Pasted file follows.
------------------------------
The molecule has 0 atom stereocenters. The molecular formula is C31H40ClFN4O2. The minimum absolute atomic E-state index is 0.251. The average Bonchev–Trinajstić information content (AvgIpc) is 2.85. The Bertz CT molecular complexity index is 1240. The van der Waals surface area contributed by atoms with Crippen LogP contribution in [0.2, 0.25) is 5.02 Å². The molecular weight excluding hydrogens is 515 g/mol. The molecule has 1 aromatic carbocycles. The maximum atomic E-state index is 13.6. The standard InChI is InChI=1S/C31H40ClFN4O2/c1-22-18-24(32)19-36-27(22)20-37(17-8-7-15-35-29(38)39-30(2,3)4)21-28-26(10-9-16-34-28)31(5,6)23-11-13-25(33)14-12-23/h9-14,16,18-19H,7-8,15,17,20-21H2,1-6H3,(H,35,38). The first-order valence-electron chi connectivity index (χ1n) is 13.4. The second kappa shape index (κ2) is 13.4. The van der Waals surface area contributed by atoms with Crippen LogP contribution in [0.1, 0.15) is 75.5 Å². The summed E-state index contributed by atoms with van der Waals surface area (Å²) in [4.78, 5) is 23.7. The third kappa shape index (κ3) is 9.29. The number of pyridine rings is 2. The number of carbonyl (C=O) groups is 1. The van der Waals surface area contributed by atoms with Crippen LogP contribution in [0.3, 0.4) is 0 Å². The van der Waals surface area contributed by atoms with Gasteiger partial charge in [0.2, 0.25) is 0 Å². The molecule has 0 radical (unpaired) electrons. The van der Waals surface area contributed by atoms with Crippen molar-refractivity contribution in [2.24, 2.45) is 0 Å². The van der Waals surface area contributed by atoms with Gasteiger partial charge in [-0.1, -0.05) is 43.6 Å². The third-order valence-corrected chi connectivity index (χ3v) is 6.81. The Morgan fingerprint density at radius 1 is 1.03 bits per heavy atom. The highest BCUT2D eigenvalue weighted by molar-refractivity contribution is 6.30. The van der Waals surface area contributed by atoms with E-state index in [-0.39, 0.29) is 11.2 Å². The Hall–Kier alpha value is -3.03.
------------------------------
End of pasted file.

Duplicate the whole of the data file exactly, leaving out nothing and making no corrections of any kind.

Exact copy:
The molecule has 0 atom stereocenters. The molecular formula is C31H40ClFN4O2. The minimum absolute atomic E-state index is 0.251. The average Bonchev–Trinajstić information content (AvgIpc) is 2.85. The Bertz CT molecular complexity index is 1240. The van der Waals surface area contributed by atoms with Crippen LogP contribution in [0.2, 0.25) is 5.02 Å². The molecular weight excluding hydrogens is 515 g/mol. The molecule has 1 aromatic carbocycles. The maximum atomic E-state index is 13.6. The standard InChI is InChI=1S/C31H40ClFN4O2/c1-22-18-24(32)19-36-27(22)20-37(17-8-7-15-35-29(38)39-30(2,3)4)21-28-26(10-9-16-34-28)31(5,6)23-11-13-25(33)14-12-23/h9-14,16,18-19H,7-8,15,17,20-21H2,1-6H3,(H,35,38). The first-order valence-electron chi connectivity index (χ1n) is 13.4. The second kappa shape index (κ2) is 13.4. The van der Waals surface area contributed by atoms with Crippen LogP contribution in [0.1, 0.15) is 75.5 Å². The summed E-state index contributed by atoms with van der Waals surface area (Å²) in [4.78, 5) is 23.7. The third kappa shape index (κ3) is 9.29. The number of pyridine rings is 2. The number of carbonyl (C=O) groups is 1. The van der Waals surface area contributed by atoms with Crippen LogP contribution in [0.3, 0.4) is 0 Å². The van der Waals surface area contributed by atoms with Gasteiger partial charge in [0.2, 0.25) is 0 Å². The molecule has 0 radical (unpaired) electrons. The van der Waals surface area contributed by atoms with Crippen molar-refractivity contribution in [2.24, 2.45) is 0 Å². The van der Waals surface area contributed by atoms with Gasteiger partial charge in [-0.1, -0.05) is 43.6 Å². The third-order valence-corrected chi connectivity index (χ3v) is 6.81. The Morgan fingerprint density at radius 1 is 1.03 bits per heavy atom. The highest BCUT2D eigenvalue weighted by molar-refractivity contribution is 6.30. The van der Waals surface area contributed by atoms with E-state index in [-0.39, 0.29) is 11.2 Å². The Hall–Kier alpha value is -3.03.